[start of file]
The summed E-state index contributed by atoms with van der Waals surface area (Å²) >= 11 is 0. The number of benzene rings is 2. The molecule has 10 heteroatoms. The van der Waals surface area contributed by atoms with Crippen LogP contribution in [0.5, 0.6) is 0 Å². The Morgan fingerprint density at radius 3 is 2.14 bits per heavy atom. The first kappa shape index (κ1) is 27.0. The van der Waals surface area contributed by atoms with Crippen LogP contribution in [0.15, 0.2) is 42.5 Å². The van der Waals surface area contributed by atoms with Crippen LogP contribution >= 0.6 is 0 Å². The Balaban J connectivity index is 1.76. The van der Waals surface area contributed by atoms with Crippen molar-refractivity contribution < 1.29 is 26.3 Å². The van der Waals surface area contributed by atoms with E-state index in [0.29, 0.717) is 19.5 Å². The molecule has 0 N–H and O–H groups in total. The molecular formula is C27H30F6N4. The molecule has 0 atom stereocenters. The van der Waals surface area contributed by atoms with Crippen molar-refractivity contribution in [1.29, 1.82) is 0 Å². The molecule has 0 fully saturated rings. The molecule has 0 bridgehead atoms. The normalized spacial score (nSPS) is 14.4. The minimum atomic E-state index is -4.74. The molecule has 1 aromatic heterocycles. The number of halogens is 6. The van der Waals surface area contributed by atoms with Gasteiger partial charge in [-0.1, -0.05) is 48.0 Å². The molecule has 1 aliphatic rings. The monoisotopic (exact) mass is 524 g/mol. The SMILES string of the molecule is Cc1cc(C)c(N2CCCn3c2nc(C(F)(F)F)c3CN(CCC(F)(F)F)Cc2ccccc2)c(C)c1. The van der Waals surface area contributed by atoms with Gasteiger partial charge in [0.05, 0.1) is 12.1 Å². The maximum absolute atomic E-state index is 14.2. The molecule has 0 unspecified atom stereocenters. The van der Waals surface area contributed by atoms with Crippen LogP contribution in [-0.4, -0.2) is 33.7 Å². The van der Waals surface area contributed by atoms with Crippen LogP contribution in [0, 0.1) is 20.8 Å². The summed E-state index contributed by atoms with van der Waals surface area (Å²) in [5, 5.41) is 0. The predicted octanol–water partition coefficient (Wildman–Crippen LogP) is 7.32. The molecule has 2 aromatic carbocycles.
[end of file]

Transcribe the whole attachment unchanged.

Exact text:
The summed E-state index contributed by atoms with van der Waals surface area (Å²) >= 11 is 0. The number of benzene rings is 2. The molecule has 10 heteroatoms. The van der Waals surface area contributed by atoms with Crippen LogP contribution in [0.5, 0.6) is 0 Å². The Morgan fingerprint density at radius 3 is 2.14 bits per heavy atom. The first kappa shape index (κ1) is 27.0. The van der Waals surface area contributed by atoms with Crippen LogP contribution in [0.15, 0.2) is 42.5 Å². The van der Waals surface area contributed by atoms with Crippen LogP contribution >= 0.6 is 0 Å². The Balaban J connectivity index is 1.76. The van der Waals surface area contributed by atoms with Crippen molar-refractivity contribution < 1.29 is 26.3 Å². The van der Waals surface area contributed by atoms with E-state index in [0.29, 0.717) is 19.5 Å². The molecule has 0 N–H and O–H groups in total. The molecular formula is C27H30F6N4. The molecule has 0 atom stereocenters. The van der Waals surface area contributed by atoms with Crippen molar-refractivity contribution in [1.29, 1.82) is 0 Å². The molecule has 0 fully saturated rings. The molecule has 0 bridgehead atoms. The normalized spacial score (nSPS) is 14.4. The minimum atomic E-state index is -4.74. The molecule has 1 aromatic heterocycles. The number of halogens is 6. The van der Waals surface area contributed by atoms with Gasteiger partial charge in [-0.1, -0.05) is 48.0 Å². The molecule has 1 aliphatic rings. The monoisotopic (exact) mass is 524 g/mol. The SMILES string of the molecule is Cc1cc(C)c(N2CCCn3c2nc(C(F)(F)F)c3CN(CCC(F)(F)F)Cc2ccccc2)c(C)c1. The van der Waals surface area contributed by atoms with Gasteiger partial charge in [0.05, 0.1) is 12.1 Å². The maximum absolute atomic E-state index is 14.2. The molecule has 0 unspecified atom stereocenters. The van der Waals surface area contributed by atoms with Crippen LogP contribution in [-0.4, -0.2) is 33.7 Å². The van der Waals surface area contributed by atoms with Crippen LogP contribution in [0, 0.1) is 20.8 Å². The summed E-state index contributed by atoms with van der Waals surface area (Å²) in [5, 5.41) is 0. The predicted octanol–water partition coefficient (Wildman–Crippen LogP) is 7.32. The molecule has 2 aromatic carbocycles.